I bought a 2004 CTS exec car and never had any issues with.

jenlain
09-09-12, 08:39 PM
Other question is more general for 6MT sedan/wagon/coupe owners. How heavy is the clutch? I am used to driving nice, light, easy-to-shift Honda manuals. They all shift like butter and the 6MT in my S2000 is simply God's own shifter, it's so easy to use. Question is relevant because should I actually go through with this, it will be my daily driver, even in the winter, just like my V sedan. In fact, it would be my first stick daily driver in almost 20 years. Unfortunately, no dealers around here even have a 6MT V of any kind to test-drive.

At the end of the day, the difficulty in finding a 6MT wagon will probably keep me in my sedan....which is financially the sensible thing to do, anyway.

Had an s2000 previously and it is certainly the best manual trans I have ever used. The manual in the V is excellent, though not quite as good as the s2000. Clutch is fine for daily driving and not too heavy. Shifter is precise, but throws are a bit long. I find it to be better than the one in my BMW.

neuronbob
09-09-12, 08:51 PM
I purchased my 2011 BDE V wagon, a6, loaded with 6000 miles on it from the dealer that was a GM program vehicle bought at auction. It is a CPO vehicle. I notices after I bought it, it had a tire replaced, rim repaired, and front bumper repainted. Everything else looks great. 6 year 100k mile warranty.


GM manf cars can be a number of different types. Early saleable vehicles (those are the first of the first vehicles built that GM deems saleable on a new model) are the most risky as they are generally captured fleet vehicles and used to do fast feedback for GM. If there are intial problems with design they will be seen in these vehicles. They are passed to alot of different employees and who knows how they are driven.

The type of GM vehicle you want is an executive vehicle (Directors and above get a company car and generally a higher end one like the V). These are driven my older more responsible men who are not going to beat the piss out of them in there suits and ties.

There are also a pool of FUN vehicles vettes, camaros, V's etc. that all employees of GM get to take home for a week once a quarter. These get beat pretty hard.


About 7 yrs back I use to do some work for my local Cadillac dealer. They would buy 'Executive' cars through an internal GM auction site called Smart Auction. Not sure if they still do it that way. The cars, which were then held at various facilities scattered around Detroit, would get picked up and brought back to PA.

Most were very clean and had, at most, only 2 or 3K miles, so I doubt they ever made it to the first routine service before being sold. The buying dealer would service and detail them and sell them as new "Executive" cars, since they had never been registered, arriving with the manufacturers certificate of origin.

Only the GM dealer can issue CPO warranty and they would have no need to do that, because it was still a 'new' car.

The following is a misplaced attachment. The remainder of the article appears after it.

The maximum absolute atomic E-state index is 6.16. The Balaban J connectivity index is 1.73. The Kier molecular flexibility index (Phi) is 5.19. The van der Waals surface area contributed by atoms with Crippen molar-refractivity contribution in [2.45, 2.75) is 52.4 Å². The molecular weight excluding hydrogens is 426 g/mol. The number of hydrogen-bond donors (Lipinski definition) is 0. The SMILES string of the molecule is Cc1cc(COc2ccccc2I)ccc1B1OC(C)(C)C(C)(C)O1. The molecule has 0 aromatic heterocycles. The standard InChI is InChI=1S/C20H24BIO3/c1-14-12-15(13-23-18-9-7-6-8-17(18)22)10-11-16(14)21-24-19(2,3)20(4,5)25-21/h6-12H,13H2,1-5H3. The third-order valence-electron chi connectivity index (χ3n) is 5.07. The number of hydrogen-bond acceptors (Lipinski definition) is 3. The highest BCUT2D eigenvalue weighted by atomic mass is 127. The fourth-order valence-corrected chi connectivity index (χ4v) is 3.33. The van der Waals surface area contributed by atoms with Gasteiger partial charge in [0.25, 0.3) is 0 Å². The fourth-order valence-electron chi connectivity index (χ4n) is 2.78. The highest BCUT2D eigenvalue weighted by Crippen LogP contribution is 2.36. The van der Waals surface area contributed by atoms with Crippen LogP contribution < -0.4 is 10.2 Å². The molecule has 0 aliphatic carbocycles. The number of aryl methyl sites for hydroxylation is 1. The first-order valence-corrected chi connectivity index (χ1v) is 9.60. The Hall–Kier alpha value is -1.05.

I bought a 2004 CTS exec car and never had any issues with.

Thanks for the comments on the manufacturer cars. Is there any way one can tell whether they were executive cars or "fun" cars? The ones I'm looking at have over 10k miles each and so couldn't be sold as new in any shape or form.


Had an s2000 previously and it is certainly the best manual trans I have ever used. The manual in the V is excellent, though not quite as good as the s2000. Clutch is fine for daily driving and not too heavy. Shifter is precise, but throws are a bit long. I find it to be better than the one in my BMW.

I appreciate the comparison from someone who knows the S2000!

thebigjimsho
09-09-12, 09:44 PM
Had an s2000 previously and it is certainly the best manual trans I have ever used. The manual in the V is excellent, though not quite as good as the s2000. Clutch is fine for daily driving and not too heavy. Shifter is precise, but throws are a bit long. I find it to be better than the one in my BMW.

However, does the S2000 have 551lb/ft of torque? The manual is extra easy because you don't have to shift as much...

doc_spartan
09-10-12, 12:43 AM
I have a 13 MT wagon with Recarro's.

I would not describe the clutch as light...if I lived in a high stop and go traffic area I would not enjoy this nearly as much as I do.

If you like having a soda in the cup holder it interferes with your arm / shifter position.

Of course none of that matters....when you shift out of first into second, and give it a little gas it's like nothing else ever.....as the wall street journal guy said..."take it up to 4000 rpms, slip the clutch, your brain dims like its midnight on the green mile, and where ever you were you ain't anymore.

If you live anywhere near Waterloo IA your welcome to come give it a try.

MacBuster
09-10-12, 02:41 AM
GM manf cars can be a number of different types. Early saleable vehicles (those are the first of the first vehicles built that GM deems saleable on a new model) are the most risky as they are generally captured fleet vehicles and used to do fast feedback for GM. If there are intial problems with design they will be seen in these vehicles. They are passed to alot of different employees and who knows how they are driven.

The type of GM vehicle you want is an executive vehicle (Directors and above get a company car and generally a higher end one like the V). These are driven my older more responsible men who are not going to beat the piss out of them in there suits and ties.

There are also a pool of FUN vehicles vettes, camaros, V's etc. that all employees of GM get to take home for a week once a quarter. These get beat pretty hard.

In a previous job life my wife was a GM manager/executive. (She has now moved on to working for an oil company. Thank God. GM isn't a particularly good company as an employee, IMO.) Anyway, we had a Z06 home for a couple of weeks once. The car was eventually sold through a dealership and it ended up local. I actually ran into the subsequent owner in a grocery store, and as luck would have it, he had bought the exact unit that had been in use as the Executive Demo. I recognized a couple of the door and wheel dings.

Anyway, I got chatting with the guy, who was very proud of his Z06. I did not have the heart to tell him what I had done to his baby.

It would be like running into an old fling at the grocery store and telling her new husband... "your wife was a dirty, dirty girl."

neuronbob
09-10-12, 06:49 AM
However, does the S2000 have 551lb/ft of torque? The manual is extra easy because you don't have to shift as much...

Yeah, I would suppose that having lots of torque would help. :). S2000 was made to be an F1 homage, so part of the experience is to rev to 9k rpm and to have laser-sharp handling. It is a unique experience and I enjoy it for what it is. It makes driving my torque momster V that much sweeter.